3)      Meet and Greet: either the host or designated person (s) must be there to welcome guests and point them in the right direction.  Do not allow guests to wonder what they should do on arrival.  Remember the KISS principle: Keep It Simple Stupid / and Straight.

a.       Have someone dedicated to take care of special guests

4)      Contact person: designated person (s) whom guests can contact should they experience some discomfort or medical emergency or even need to leave unexpectedly.  This also means this person (s) should be easily identifiable, name tags, or ribbon, or uniform, or co-ordinated colours.

5)      Approachable, Accessible and Available: a good host is available to guests.  Hosts are not so involved in their own private conversations, that people are not able to approach them.  Giving each person your 100% attention, but also not monopolising your time or theirs.

6)      Smile and Grace: Do not underestimate the power of a welcoming warm smile to help settle people.  During the event, the host should always been seen to be calm, centered and in control of the event, regardless of what is happening.

7)      Welcome pack: something small, welcoming and relevant.  Create that warm fuzzy feeling with something to suit the occasion. Include a welcome note or letter with essential information.  

8)      Respect the time: Time equals money. Never more than today’s ultra-pacethe time is now clockd life.  Respect the time indicated or advertised.  Never start later than 5 minutes or finish later than 15 minutes over time – short of a force majeure situation.  People value their time more preciously than anything else.  If necessary have someone make an apology for the late start.  If bums start to shift in their seat from agitation, that shifting can quickly become a shuffle for the exit.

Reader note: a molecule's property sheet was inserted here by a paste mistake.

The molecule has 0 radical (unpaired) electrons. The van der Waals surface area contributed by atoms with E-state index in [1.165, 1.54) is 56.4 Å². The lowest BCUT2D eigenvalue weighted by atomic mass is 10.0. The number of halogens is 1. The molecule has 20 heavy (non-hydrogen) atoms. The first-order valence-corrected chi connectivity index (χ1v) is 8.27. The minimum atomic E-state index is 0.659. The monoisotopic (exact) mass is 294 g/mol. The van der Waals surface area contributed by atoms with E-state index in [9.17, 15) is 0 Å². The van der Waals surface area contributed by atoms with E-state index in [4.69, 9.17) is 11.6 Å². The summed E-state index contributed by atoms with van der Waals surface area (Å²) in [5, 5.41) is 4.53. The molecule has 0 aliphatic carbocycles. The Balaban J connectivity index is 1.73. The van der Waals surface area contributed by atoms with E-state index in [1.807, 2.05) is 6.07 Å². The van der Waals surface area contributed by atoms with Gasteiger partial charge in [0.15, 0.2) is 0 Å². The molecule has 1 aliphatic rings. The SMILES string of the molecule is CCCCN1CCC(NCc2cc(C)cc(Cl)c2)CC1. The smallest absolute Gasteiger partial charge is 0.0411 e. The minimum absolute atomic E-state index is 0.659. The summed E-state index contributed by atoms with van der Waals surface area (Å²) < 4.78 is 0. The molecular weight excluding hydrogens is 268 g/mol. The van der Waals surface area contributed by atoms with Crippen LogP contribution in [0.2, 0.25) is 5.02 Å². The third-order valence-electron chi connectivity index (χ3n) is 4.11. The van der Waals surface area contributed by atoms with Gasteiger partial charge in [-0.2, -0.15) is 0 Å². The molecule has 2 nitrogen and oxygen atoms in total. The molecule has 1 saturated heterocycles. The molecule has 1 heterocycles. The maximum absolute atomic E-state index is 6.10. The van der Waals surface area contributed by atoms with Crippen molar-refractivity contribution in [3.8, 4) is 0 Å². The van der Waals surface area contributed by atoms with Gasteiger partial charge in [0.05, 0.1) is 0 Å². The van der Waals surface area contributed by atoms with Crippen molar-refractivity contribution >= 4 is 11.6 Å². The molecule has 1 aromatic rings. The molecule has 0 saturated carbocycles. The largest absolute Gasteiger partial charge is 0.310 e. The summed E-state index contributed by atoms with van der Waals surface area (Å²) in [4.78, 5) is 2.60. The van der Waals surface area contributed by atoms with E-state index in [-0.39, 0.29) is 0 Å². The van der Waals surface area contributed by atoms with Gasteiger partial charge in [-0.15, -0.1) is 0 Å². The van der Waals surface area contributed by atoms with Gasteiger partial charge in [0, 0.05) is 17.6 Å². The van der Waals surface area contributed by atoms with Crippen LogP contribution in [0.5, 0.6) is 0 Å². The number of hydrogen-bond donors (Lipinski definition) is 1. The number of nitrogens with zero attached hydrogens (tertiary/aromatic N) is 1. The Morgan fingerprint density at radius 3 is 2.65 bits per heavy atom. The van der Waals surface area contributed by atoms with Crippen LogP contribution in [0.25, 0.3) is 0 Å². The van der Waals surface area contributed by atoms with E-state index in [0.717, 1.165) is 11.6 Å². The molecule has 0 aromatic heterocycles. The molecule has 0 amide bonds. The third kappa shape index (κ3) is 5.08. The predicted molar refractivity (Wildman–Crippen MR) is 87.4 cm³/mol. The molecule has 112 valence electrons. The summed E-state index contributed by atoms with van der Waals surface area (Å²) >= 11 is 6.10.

9)      Cater to special requests: Within reason, do confirm if guests have special dietary requests or medical conditions (away training session for example) that need to be noted. 

10)   Say Thank you: acknowledge and appreciate people for attending your event.  Sometimes a thank you note or email, can include other useful information like further resources to consider, or customer satisfaction surveys.

11)   Feedback: Be open to requesting and receiving feedback actively.  If you take customer Customer feedback cardservice as more than a clichéd parlour phrase, you will actively pursue feedback, and use constructive criticism to improve your service and product offering – continuously.  Proactive engagement is better than reactive reputation management rescues. 

What would you consider to be good hosting? Looking forward to what you would add to help make any event enjoyable for all.

Firsts. Why do them?

Your “first” anything might or might not (depending on your context) carry with it the trepidation or excitement that usually accompanies a “First”. My first blog.  Ever.  This inaugural post carried both that nervous blend of trepidation and excitement, patterned with smatterings of neurosis, irrationality and anxiety.

There was no reason to blog, feeling simply, I had nothing to say that people had not heard before.  It was enough to share my curiosities with the people in my life, connected to me by more than bits and bytes.  My foray into Twitter’s 140 character messages seemed quite enough, allowing me to express my views on everything from fashion disasters to politics, cracking one liners to racial tensions, chocolate to meditative yogic reflections and simple honest time wasters.